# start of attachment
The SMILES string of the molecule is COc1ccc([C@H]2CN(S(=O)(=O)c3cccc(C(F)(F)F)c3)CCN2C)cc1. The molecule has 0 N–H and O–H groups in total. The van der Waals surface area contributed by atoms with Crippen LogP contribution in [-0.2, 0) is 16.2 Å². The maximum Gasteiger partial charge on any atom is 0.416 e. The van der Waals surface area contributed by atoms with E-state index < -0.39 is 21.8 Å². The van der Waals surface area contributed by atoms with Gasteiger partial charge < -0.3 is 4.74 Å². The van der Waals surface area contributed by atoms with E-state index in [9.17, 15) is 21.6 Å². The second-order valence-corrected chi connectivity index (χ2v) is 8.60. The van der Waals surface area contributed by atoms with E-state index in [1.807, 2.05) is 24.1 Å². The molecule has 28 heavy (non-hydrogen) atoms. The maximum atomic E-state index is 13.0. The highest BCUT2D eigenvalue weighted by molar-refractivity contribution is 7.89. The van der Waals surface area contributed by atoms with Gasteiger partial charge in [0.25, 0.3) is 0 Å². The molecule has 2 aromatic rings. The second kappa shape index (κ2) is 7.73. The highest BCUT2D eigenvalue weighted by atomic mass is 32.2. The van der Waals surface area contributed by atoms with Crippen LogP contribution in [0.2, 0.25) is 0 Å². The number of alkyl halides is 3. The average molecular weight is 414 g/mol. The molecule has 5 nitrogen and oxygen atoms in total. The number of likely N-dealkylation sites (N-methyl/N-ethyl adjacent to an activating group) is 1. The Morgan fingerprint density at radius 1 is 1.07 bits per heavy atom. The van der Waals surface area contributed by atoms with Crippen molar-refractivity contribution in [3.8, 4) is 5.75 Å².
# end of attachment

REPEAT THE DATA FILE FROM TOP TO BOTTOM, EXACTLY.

The SMILES string of the molecule is COc1ccc([C@H]2CN(S(=O)(=O)c3cccc(C(F)(F)F)c3)CCN2C)cc1. The molecule has 0 N–H and O–H groups in total. The van der Waals surface area contributed by atoms with Crippen LogP contribution in [-0.2, 0) is 16.2 Å². The maximum Gasteiger partial charge on any atom is 0.416 e. The van der Waals surface area contributed by atoms with E-state index < -0.39 is 21.8 Å². The van der Waals surface area contributed by atoms with Gasteiger partial charge < -0.3 is 4.74 Å². The van der Waals surface area contributed by atoms with E-state index in [9.17, 15) is 21.6 Å². The second-order valence-corrected chi connectivity index (χ2v) is 8.60. The van der Waals surface area contributed by atoms with E-state index in [1.807, 2.05) is 24.1 Å². The molecule has 28 heavy (non-hydrogen) atoms. The maximum atomic E-state index is 13.0. The highest BCUT2D eigenvalue weighted by molar-refractivity contribution is 7.89. The van der Waals surface area contributed by atoms with Gasteiger partial charge in [0.25, 0.3) is 0 Å². The molecule has 2 aromatic rings. The second kappa shape index (κ2) is 7.73. The highest BCUT2D eigenvalue weighted by atomic mass is 32.2. The van der Waals surface area contributed by atoms with Crippen LogP contribution in [0.2, 0.25) is 0 Å². The number of alkyl halides is 3. The average molecular weight is 414 g/mol. The molecule has 5 nitrogen and oxygen atoms in total. The number of likely N-dealkylation sites (N-methyl/N-ethyl adjacent to an activating group) is 1. The Morgan fingerprint density at radius 1 is 1.07 bits per heavy atom. The van der Waals surface area contributed by atoms with Crippen molar-refractivity contribution in [3.8, 4) is 5.75 Å².